Iraqi court upholds death sentence for Saddam Hussein, for 1982 killings


BAGHDAD (AP) - Iraq's highest appeals court upheld the death sentence for Saddam Hussein, Iraq's national security adviser said Tuesday.
"The appeals court approved the verdict to hang Saddam," the official, Mouwafak al-Rubaie, told The Associated Press. On Nov. 5, an Iraqi court sentenced Saddam to the gallows for the 1982 killings of 148 people in a single Shiite town after an attempt on his life there.
The decision of the appeals court must be ratified by President Jalal Talabani and Iraq's two vice-presidents. Talabani opposes the death penalty but has, in the past, deputized a vice-president to sign an execution order on his behalf, a substitute that has been legally accepted.
Once those steps have been taken, Saddam and the others would be hanged within 30 days.
Raed Juhi, a spokesman for the High Tribunal court that convicted Saddam, said the Iraqi judicial system would ensure that Saddam is executed even if Talabani and the two vice-presidents do not ratify the decision.
"We'll implement the verdict by the power of the law," Juhi said without elaborating.
The appeals court was expected to announce its decision at a news conference later Tuesday.
An official on the High Tribunal court said the appeals court also upheld death sentences for Barzan Ibrahim, Saddam's half brother and intelligence chief during the Dujail killings, and Awad Hamed al-Bandar, head of Iraq's Revolutionary Court, which issued the death sentences against the Dujail residents.
The official, who spoke on condition of anonymity for security reasons, said the appeals court had concluded that the sentence of life imprisonment for former vice-president Taha Yassin Ramadan was too lenient, and it returned his file to the High Tribunal. Ramadan had been convicted of premeditated murder in the Dujail case.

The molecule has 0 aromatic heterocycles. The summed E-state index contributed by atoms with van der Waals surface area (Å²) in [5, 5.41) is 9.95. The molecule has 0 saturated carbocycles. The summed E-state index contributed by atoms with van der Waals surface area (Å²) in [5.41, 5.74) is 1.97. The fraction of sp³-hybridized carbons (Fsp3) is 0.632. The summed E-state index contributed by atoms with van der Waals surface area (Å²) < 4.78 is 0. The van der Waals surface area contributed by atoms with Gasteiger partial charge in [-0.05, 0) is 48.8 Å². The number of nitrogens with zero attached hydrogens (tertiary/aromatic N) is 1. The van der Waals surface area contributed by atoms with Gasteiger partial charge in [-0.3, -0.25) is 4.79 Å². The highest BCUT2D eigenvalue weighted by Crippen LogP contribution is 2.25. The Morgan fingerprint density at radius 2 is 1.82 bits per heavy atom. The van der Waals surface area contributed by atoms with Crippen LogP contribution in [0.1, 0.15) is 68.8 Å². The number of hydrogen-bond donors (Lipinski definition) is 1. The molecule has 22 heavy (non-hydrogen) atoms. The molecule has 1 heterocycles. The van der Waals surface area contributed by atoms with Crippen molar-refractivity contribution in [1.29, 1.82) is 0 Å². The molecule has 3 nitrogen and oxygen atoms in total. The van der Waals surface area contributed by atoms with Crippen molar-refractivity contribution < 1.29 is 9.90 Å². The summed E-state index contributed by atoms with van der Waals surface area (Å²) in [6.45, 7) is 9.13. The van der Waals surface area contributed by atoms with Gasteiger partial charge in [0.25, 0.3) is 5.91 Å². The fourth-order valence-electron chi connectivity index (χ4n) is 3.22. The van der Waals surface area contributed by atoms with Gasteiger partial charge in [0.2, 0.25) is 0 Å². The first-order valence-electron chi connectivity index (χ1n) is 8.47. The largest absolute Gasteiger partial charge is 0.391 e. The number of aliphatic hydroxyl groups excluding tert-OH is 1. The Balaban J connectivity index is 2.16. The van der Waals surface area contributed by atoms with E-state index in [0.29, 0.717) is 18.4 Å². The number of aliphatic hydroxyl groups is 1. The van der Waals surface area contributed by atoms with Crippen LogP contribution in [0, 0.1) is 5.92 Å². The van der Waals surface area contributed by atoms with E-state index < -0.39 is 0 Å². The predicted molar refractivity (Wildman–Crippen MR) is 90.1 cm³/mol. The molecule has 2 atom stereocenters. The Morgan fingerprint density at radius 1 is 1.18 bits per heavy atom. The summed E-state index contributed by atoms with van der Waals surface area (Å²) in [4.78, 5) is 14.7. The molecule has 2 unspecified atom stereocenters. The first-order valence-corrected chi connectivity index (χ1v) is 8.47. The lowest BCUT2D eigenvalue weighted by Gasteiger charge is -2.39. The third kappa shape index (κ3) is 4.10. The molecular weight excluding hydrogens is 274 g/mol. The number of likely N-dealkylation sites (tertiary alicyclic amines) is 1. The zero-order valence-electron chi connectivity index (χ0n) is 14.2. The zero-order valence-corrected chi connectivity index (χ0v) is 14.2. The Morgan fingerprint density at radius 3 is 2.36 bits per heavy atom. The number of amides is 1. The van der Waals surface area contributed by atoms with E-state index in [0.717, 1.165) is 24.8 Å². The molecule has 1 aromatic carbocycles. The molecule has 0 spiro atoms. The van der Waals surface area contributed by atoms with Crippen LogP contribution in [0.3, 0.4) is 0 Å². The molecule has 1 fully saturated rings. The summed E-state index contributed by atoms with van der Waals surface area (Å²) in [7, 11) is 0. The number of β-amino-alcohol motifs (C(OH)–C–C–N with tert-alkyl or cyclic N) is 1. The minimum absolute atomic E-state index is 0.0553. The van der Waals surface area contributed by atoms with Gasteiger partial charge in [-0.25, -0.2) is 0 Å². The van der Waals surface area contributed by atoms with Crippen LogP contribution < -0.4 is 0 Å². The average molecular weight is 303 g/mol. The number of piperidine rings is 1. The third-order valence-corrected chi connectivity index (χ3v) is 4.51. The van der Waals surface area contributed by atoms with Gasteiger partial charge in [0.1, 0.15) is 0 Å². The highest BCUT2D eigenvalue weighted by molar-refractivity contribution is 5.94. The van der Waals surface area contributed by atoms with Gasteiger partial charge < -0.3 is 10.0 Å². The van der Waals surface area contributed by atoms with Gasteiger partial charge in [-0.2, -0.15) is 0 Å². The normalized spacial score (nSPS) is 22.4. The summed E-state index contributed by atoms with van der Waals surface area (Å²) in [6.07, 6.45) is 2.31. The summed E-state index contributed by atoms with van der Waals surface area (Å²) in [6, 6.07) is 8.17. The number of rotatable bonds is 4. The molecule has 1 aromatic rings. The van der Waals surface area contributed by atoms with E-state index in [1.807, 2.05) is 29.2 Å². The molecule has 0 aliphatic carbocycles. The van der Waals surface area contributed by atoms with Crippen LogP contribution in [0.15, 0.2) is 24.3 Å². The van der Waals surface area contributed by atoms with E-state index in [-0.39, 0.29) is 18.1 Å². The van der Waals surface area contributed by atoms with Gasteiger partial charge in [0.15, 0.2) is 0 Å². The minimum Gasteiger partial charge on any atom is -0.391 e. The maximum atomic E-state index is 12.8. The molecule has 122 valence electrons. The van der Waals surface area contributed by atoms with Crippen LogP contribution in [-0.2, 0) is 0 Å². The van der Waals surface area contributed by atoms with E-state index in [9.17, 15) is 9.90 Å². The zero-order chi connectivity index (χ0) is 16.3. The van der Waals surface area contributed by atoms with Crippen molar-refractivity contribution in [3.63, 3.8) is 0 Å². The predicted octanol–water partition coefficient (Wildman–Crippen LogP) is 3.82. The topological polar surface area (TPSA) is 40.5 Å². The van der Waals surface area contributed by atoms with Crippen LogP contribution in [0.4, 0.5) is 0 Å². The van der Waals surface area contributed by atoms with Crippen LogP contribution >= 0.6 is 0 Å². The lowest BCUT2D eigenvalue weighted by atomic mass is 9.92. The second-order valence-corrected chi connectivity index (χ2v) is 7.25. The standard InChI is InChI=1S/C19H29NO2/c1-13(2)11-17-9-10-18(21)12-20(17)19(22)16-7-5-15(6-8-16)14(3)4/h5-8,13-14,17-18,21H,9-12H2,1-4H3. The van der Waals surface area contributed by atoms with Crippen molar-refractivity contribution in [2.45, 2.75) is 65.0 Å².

The High Tribunal official said the appeals court demanded the death penalty for Ramadan in a letter to the High Tribunal.
The official said the High Tribunal had received a copy of the appeals court's decision upholding the death sentence for Saddam.
Saddam said those who were killed had been found guilty in a legitimate Iraqi court for trying to assassinate him in 1982.
Televised, the trial was watched throughout Iraq and the Middle East as much for theatre as for substance. Saddam was ejected from the courtroom repeatedly for his political harangues, and his half-brother and co-defendant, Ibrahim, once showed up in long underwear and sat with his back to the judges.
The nine-month trial had inflamed the country, and three defence lawyers and a witness were murdered in the course of its 39 sessions.
Saddam is also on trial on genocide charges for his crackdown against Iraqi Kurds in the late 1980s in the so-called Anfal case. The trial was adjourned to Jan. 8. It was unclear how the appeals court ruling on Tuesday would affect proceedings in the Anfal trial, which includes defendants who were not involved in the Dujail trial.
Saddam was found hiding with an unfired pistol in a hole in the ground near his home village north of Baghdad in December 2003, eight months after he fled the capital ahead of advancing American troops.

Copyright 2006 Canadian Press
Amazing to witness given the thousands of Iraqis sentenced to death each month in Baghdad and the sentence carried out without warning and a trial.
God punishes.

But let's hope that this will not lead to the Sunni uprising that has been predicted as it is said to likely be highly violent.

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